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As the summer of 2004 draws to a close, Archy Stallings and Nat Jaffe are still hanging in there—longtime friends, bandmates, and co-regents of Brokeland Records, a kingdom of used vinyl located in the borderlands of Berkeley and Oakland. Their wives, Gwen Shanks and Aviva Roth-Jaffe, are the Berkeley Birth Partners, two semi-legendary midwives who have welcomed more than a thousand newly minted citizens into the dented utopia at whose heart—half tavern, half temple—stands Brokeland.
When ex–NFL quarterback Gibson Goode, the fifth-richest black man in America, announces plans to build his latest Dogpile megastore on a nearby stretch of Telegraph Avenue, Nat and Archy fear it means certain doom for their vulnerable little enterprise. Meanwhile, Aviva and Gwen also find themselves caught up in a battle for their professional existence, one that tests the limits of their friendship. Adding another layer of complication to the couples' already tangled lives is the surprise appearance of Titus Joyner, the teenage son Archy has never acknowledged and the love of fifteen-year-old Julius Jaffe's life.
An intimate epic, a NorCal Middlemarch set to the funky beat of classic vinyl soul-jazz and pulsing with a virtuosic, pyrotechnical style all its own, Telegraph Avenue is the great American novel we've been waiting for. Generous, imaginative, funny, moving, thrilling, humane, triumphant, it is Michael Chabon's most dazzling book yet.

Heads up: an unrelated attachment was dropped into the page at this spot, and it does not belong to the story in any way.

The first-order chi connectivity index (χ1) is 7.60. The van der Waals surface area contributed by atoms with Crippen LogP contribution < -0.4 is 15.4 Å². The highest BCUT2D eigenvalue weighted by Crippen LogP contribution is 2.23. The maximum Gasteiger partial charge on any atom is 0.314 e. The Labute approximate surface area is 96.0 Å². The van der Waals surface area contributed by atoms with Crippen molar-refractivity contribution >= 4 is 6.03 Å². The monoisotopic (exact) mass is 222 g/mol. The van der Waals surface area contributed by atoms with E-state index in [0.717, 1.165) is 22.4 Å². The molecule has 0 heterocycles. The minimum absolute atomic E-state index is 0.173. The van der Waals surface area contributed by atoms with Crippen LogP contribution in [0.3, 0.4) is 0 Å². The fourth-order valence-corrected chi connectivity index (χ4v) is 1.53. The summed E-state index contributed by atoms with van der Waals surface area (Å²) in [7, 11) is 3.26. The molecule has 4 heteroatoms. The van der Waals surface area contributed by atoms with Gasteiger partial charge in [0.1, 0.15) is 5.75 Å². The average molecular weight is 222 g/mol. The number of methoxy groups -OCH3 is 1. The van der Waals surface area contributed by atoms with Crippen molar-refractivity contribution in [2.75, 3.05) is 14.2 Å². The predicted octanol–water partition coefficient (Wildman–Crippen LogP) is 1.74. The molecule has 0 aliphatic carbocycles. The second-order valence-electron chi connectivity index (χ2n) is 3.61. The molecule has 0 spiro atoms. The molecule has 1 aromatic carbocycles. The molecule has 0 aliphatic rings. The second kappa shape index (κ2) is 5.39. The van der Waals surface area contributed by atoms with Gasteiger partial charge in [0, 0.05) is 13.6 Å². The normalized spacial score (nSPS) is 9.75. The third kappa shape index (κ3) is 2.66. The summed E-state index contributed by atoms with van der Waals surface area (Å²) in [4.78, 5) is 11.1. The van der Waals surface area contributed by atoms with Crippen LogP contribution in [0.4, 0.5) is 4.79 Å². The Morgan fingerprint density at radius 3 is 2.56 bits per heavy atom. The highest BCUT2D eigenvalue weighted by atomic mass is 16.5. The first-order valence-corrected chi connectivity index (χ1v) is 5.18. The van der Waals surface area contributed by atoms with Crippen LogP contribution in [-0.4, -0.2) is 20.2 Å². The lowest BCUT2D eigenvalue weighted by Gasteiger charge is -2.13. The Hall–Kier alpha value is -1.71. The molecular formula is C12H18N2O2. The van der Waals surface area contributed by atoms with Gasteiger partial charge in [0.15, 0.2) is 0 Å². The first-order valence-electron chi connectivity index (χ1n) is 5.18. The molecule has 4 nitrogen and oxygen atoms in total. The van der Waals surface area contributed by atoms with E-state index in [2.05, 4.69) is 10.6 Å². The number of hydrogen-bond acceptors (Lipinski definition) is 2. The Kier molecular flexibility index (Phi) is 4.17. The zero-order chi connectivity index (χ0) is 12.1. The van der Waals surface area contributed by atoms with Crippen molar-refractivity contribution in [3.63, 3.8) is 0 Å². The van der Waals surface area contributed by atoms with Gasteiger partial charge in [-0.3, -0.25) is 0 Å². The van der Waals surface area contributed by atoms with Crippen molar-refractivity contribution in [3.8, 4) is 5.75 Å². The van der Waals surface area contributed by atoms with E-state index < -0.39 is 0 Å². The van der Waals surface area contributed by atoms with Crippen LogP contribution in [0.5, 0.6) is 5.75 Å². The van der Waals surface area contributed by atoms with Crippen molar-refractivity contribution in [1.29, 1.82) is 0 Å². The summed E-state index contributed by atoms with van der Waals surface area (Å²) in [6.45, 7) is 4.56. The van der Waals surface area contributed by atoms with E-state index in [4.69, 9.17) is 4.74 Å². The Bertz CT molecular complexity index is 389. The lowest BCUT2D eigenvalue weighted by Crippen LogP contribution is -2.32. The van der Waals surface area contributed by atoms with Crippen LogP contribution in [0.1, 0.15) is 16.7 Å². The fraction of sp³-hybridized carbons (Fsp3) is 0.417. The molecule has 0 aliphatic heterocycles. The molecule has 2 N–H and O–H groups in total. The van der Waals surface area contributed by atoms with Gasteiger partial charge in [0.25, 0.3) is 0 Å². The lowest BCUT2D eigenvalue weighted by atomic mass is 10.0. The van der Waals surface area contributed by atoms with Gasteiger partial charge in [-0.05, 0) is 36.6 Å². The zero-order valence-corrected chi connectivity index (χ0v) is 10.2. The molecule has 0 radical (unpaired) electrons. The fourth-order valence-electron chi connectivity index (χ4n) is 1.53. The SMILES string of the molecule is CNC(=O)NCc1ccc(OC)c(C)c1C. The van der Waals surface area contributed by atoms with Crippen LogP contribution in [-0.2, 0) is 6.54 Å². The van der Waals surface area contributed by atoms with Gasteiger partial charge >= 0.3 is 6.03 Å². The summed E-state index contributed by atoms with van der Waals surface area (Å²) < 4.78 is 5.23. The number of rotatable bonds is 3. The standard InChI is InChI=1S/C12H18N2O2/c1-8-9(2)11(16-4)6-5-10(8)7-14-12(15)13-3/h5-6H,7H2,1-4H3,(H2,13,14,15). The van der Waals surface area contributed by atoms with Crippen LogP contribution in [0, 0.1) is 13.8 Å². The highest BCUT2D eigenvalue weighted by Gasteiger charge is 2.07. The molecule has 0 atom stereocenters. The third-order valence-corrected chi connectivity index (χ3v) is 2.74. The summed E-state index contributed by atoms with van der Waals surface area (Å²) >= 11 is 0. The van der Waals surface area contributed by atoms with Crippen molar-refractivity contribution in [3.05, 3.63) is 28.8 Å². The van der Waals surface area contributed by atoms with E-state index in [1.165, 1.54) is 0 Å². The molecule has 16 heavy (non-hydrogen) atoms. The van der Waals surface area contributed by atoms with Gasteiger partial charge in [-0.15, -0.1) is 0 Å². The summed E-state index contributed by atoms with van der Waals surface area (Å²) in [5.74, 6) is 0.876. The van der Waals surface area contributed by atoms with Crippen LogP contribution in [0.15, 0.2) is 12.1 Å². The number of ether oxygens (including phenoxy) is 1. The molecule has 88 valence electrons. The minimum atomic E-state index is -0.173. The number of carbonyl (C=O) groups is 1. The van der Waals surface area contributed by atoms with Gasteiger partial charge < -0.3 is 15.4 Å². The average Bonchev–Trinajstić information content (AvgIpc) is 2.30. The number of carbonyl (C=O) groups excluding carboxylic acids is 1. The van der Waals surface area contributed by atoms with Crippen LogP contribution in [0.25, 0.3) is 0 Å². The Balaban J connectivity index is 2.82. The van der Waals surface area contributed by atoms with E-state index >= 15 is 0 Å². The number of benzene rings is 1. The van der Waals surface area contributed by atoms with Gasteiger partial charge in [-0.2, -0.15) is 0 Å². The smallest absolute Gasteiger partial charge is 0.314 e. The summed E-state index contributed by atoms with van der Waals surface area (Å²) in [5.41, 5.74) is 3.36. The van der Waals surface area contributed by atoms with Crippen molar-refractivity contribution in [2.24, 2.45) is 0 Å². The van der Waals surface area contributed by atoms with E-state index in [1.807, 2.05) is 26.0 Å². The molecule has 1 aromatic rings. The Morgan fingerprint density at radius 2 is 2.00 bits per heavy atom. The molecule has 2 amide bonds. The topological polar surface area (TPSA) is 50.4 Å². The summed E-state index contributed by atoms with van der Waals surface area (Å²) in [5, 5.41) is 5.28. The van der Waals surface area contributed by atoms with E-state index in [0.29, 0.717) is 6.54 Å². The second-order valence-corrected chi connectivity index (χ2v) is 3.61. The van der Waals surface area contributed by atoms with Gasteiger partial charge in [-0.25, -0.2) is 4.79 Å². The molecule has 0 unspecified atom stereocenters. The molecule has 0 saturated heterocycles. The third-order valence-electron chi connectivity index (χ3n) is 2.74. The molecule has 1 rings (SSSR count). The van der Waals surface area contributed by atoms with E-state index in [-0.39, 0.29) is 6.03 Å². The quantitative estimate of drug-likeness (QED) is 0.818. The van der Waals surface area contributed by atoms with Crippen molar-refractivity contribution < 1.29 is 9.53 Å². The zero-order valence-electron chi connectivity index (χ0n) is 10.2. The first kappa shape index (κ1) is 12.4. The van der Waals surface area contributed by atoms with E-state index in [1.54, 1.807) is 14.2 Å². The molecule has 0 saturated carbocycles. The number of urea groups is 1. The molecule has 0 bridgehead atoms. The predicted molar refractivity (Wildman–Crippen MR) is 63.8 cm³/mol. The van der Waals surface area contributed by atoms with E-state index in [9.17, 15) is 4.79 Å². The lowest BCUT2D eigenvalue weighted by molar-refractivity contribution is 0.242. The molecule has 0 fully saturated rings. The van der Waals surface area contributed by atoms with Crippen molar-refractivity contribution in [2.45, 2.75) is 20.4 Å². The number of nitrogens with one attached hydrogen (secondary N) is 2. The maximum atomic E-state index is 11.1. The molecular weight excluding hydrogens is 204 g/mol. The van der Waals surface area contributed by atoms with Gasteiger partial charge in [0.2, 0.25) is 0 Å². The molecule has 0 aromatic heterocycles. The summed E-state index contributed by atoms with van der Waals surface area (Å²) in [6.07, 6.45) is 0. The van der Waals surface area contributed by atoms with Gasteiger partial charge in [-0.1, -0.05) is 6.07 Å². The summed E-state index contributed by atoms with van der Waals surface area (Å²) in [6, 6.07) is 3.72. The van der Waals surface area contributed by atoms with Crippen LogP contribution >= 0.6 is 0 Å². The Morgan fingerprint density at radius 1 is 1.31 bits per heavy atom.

Five stars.. One of the best books I have ever read.. Full of life and a book that I wanted to never end.Published 8 days ago by Lucinda, La Wanda
This is too stupid for words. I'm a Berkeley girl. It never happened that way. Talk about artistic license!Published 8 days ago by FABS Member
Read about 20 pages and gave up. Extremely tedious writing. Whatever the reward was at the end, I came to the conclusion, especially after going back and reading the reviews, that... Read morePublished 1 month ago by A. Reese
I don't know what I would have done, read the book or not, if it had come with the following caveat: this book was written under the influence of the last book written by a... Read morePublished 1 month ago by L.E. Smith
A few brilliant parts interwoven into many boring and sometimes incomprehensible ( at least to a non American reader) ones.Published 1 month ago by 2oceans
I really liked Kavalier and Clay, and Yiddish Policemen's Union, and enjoyed Chabon's sensitivity to character and genre in those very much. Read morePublished 1 month ago by C.O.
Good. But the way it ends seems, somehow, a little unnatural.Published 1 month ago by Donald P. Wallis